I would recommend Python combined with SageMath, as already recommended by Joseph O'Rourke, or rather SageMath and Python comes naturally. Python is a modern, and widely used, interpreted language (no compilation needed) it supports big integers via the bignum type. (But using SageMath I think this is tangential, I mention it for completeness mainly.) ...

10

Another classic is the following: A rectangular floor measures $300 \text{ cm} \times 195 \text{ cm}$. What is the largest square tiles that can be used to cover the floor exactly?

9

The two statements aren't literally "the same", because as the student observed, they say different things. However, they are logically equivalent: each implies the other. (Similarly, "4/2" isn't literally the same expression as "5 - 3", but they provably represent the same number.) If we could only prove things by repeating the same statement, we couldn't ...

9

Going back to Euclid, I have found questions such as `Given a large supply of rods of length $15$ and $21$, what lengths can be measured?' can appeal to students. This also motivates the result $\gcd(a,b) = ra+sb$ of the (extended) Euclidean Algorithm.

9

The way I understand the question is: If students are not taught fractions, but instead formal deductive proofs of properties of natural numbers, would they learn mathematics better? I find it unlikely. Students struggle with fractions in primary school. Students usually struggle with proofs in gymnasium or university. It seems unlikely that primary school ...

9

Maybe the issue is that if the values you're multiplying have units, then the result of multiplying will have the product of those units. Therefore, your result can't really be equivalent to a value in the base set, because the units are different. Therefore, if applying this to the real world, I suggest considering the repeated-addition interpretation (...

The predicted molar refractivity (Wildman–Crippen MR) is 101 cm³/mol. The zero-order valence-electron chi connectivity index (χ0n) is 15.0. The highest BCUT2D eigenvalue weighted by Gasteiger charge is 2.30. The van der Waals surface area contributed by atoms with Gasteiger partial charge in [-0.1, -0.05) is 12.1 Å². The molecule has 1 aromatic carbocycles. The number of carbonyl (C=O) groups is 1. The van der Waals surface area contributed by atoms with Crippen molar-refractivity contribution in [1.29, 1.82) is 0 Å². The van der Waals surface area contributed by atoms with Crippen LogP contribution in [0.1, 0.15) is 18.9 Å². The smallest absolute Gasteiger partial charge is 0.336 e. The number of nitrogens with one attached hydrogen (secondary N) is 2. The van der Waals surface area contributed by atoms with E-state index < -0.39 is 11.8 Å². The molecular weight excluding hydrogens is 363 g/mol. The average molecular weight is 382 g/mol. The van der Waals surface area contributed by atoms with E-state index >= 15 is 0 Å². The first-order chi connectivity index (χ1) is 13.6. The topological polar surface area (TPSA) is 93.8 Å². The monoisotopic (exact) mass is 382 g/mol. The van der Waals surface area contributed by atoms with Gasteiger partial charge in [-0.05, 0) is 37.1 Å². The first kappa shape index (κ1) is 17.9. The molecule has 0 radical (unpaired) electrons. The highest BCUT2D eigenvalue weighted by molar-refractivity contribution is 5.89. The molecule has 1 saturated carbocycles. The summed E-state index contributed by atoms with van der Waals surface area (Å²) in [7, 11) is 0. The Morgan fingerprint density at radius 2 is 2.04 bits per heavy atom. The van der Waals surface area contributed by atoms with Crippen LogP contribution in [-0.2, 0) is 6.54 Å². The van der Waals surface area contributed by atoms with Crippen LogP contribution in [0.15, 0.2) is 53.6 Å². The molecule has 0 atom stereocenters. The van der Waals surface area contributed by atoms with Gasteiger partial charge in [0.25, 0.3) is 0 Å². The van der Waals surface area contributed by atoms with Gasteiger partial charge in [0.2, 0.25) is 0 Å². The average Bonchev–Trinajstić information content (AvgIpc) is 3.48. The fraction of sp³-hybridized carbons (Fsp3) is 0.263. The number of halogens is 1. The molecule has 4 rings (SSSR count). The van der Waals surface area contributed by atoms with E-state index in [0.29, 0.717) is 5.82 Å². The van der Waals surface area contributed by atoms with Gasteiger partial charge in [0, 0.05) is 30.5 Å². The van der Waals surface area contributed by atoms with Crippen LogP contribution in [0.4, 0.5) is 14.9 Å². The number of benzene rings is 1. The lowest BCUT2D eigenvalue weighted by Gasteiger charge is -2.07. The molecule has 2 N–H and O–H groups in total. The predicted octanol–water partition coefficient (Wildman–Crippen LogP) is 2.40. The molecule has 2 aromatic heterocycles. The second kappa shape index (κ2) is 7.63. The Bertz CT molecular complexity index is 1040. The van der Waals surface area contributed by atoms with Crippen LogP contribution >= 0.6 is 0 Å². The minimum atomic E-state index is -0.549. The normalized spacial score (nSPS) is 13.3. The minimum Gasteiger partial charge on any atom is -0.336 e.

9

I don't see anything wrong with what you were trying to say. In fact, I think that is a good way of saying it. Let's draw some pictures with some concrete numbers. Let's take $a=6$ and $b=9$. Then we can draw an $a\times b$ grid as shown below. Now as you said we can show the greatest common divisor $d$ is the side length of the largest square that can ...

8

Ireland & Rosen is a graduate textbook which starts with general number theory and moves to algebraic number theory. Abstract Algebra is not strictly required, but students would benefit from a course in it. The first half of the textbook can be used, with some care, as an advanced undergraduate textbook. Hardy & Wright is an introductory number ...

8